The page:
Pet Toxins 101

Many items you commonly eat or use around your house, garage, and yard are toxic to pets, and if your pet is poisoned, they can suffer serious, potentially life-threatening consequences. Our Madison Street Animal Hospital team wants to help ensure your pet avoids toxin exposure, and we offer a pet toxin crash course to teach you about this concerning topic.

Common pet toxins

Many foods and products around your home, garage, and yard can poison your pet. Protect your pet from these potential pet toxins:

  • People foods — Pets can’t process many common people foods such as alcohol, caffeine, chocolate, onions and garlic, grapes and raisins, products containing the sugar substitute xylitol, and raw yeast dough.
  • Medications intended for people — You should never give your pet over-the-counter (OTC), prescription, or recreational medications such as ibuprofen, naproxen, acetaminophen, antidepressants, attention deficit hyperactivity disorder (ADHD) or blood pressure drugs, cold remedies, diet pills, marijuana, or vitamins.
  • Plants — Many indoor and outdoor plants are toxic to pets, including aloe, azalea, chrysanthemums, foxglove, lily, mistletoe, oleander, sago palm, and tulip.
  • Household chemicals — Ensure your pet can’t access household products such as antifreeze, bleach and detergents, deicing salts, foam insulation, fertilizers and herbicides, drain and shower cleaners, insecticides, batteries, paint, paint thinner, pool chemicals, and rodenticides.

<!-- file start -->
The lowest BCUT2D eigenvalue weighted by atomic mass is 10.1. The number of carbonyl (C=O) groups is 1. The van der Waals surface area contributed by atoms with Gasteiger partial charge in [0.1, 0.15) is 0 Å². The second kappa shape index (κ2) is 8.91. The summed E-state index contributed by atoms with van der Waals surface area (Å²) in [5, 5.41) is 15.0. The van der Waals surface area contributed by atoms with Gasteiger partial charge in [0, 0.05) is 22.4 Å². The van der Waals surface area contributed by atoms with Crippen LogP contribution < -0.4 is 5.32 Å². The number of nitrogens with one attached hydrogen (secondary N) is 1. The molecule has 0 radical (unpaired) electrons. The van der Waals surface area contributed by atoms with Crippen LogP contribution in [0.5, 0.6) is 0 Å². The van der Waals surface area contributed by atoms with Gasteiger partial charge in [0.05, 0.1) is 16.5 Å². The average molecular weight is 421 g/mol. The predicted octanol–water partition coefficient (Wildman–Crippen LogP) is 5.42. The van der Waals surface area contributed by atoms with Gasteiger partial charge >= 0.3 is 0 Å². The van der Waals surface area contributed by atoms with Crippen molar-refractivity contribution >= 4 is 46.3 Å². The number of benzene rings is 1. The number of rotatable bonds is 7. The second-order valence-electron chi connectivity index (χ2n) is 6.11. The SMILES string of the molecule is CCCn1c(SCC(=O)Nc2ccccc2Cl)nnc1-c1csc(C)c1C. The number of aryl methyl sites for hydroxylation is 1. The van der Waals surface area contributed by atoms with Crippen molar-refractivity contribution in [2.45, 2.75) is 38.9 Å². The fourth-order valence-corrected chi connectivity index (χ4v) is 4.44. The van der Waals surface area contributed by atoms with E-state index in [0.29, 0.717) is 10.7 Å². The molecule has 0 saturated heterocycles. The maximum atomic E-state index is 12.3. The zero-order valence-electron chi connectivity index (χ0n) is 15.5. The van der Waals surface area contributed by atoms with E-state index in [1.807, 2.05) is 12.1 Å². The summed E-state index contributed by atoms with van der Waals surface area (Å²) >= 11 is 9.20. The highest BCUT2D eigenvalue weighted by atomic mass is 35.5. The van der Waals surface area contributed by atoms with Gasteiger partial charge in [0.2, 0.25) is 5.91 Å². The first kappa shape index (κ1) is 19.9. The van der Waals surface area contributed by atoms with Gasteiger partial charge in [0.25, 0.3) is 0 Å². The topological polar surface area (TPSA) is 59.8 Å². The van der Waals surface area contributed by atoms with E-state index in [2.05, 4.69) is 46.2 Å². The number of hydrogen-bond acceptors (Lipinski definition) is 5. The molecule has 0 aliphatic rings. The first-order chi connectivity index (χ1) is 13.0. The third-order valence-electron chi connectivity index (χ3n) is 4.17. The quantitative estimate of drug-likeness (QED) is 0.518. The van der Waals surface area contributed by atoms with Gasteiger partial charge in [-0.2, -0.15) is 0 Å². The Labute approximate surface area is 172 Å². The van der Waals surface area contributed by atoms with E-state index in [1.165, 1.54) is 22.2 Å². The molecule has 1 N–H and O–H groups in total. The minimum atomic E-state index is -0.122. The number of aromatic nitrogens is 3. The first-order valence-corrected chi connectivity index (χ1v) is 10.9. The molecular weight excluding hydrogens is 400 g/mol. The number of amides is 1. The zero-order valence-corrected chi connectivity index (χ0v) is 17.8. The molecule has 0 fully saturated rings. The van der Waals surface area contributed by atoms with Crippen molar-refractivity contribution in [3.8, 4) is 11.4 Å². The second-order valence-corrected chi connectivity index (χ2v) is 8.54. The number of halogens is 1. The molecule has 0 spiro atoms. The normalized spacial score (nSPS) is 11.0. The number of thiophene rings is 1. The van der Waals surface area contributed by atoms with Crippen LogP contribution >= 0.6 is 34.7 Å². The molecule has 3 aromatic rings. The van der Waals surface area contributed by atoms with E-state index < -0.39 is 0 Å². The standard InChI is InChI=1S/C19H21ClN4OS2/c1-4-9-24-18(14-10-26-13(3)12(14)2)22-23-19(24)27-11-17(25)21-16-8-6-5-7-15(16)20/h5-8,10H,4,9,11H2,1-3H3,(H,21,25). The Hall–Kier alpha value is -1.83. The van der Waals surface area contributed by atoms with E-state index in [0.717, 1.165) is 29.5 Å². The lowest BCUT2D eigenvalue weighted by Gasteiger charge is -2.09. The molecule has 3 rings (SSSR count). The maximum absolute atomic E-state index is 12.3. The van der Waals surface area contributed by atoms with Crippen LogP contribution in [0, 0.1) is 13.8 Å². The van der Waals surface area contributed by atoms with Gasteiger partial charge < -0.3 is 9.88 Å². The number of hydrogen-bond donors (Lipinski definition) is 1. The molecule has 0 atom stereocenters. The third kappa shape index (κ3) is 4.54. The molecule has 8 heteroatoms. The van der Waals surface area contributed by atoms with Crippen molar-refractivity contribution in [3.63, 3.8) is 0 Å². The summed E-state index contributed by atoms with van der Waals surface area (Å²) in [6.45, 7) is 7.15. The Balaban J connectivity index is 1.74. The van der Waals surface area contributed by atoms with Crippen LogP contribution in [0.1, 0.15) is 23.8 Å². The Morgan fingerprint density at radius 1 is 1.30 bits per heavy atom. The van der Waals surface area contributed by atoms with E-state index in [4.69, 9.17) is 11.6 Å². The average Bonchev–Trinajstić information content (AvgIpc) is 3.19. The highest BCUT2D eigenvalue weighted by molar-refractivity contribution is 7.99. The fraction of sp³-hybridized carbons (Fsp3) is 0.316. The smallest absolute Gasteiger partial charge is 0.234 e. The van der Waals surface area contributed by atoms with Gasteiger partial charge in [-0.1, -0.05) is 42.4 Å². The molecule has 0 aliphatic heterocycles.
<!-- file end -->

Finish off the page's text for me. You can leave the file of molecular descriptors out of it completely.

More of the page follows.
• Medications intended for pets — If you administer your pet’s medications inappropriately, or they ingest too much on their own, they can have a life-threatening reaction. Follow these pet medication safety tips:
    • Prevent your pet from accessing their medication and eating a large quantity.
    • Prevent one pet from eating another’s medications.
    • Prevent your cat from eating your dog’s medication, and vice versa.

Pet toxin signs

Pets can be sneaky, ingesting foods, chemicals, and medications they shouldn’t. You may not witness your pet ingest a toxin, but you should be suspicious if they exhibit the following toxin ingestion signs:

  • Gastrointestinal (GI) upset — Toxin exposure commonly results in signs such as inappetence, vomiting, and diarrhea. 
  • Drooling — Excessive drooling may indicate your pet is feeling nauseated after ingesting a toxin.
  • Respiratory difficulty — Certain toxins can result in coughing, choking, and labored breathing.
  • Dilated pupils — Some toxins, including certain plants, herbicides, and insecticides, can cause your pet to have dilated pupils.
  • Blindness — Toxins such as ivermectin, enrofloxacin, and ethylene glycol can damage your pet’s retinas, causing blindness. 
  • Incoordination — Toxin exposure can interfere with your pet’s ability to walk, making them behave drunkenly.
  • Muscle tremors and seizures — Numerous toxins, including xylitol (i.e., a sugar substitute), caffeine, and amphetamines, can cause muscle tremors and seizures.

Pet toxin first aid

If you see your pet ingest a toxin, you can call your veterinarian before your pet shows toxicity signs. However, you may only observe your pet’s signs, and not know what poison they accessed. No matter, to ensure your pet gets the veterinary treatment they need, follow these steps: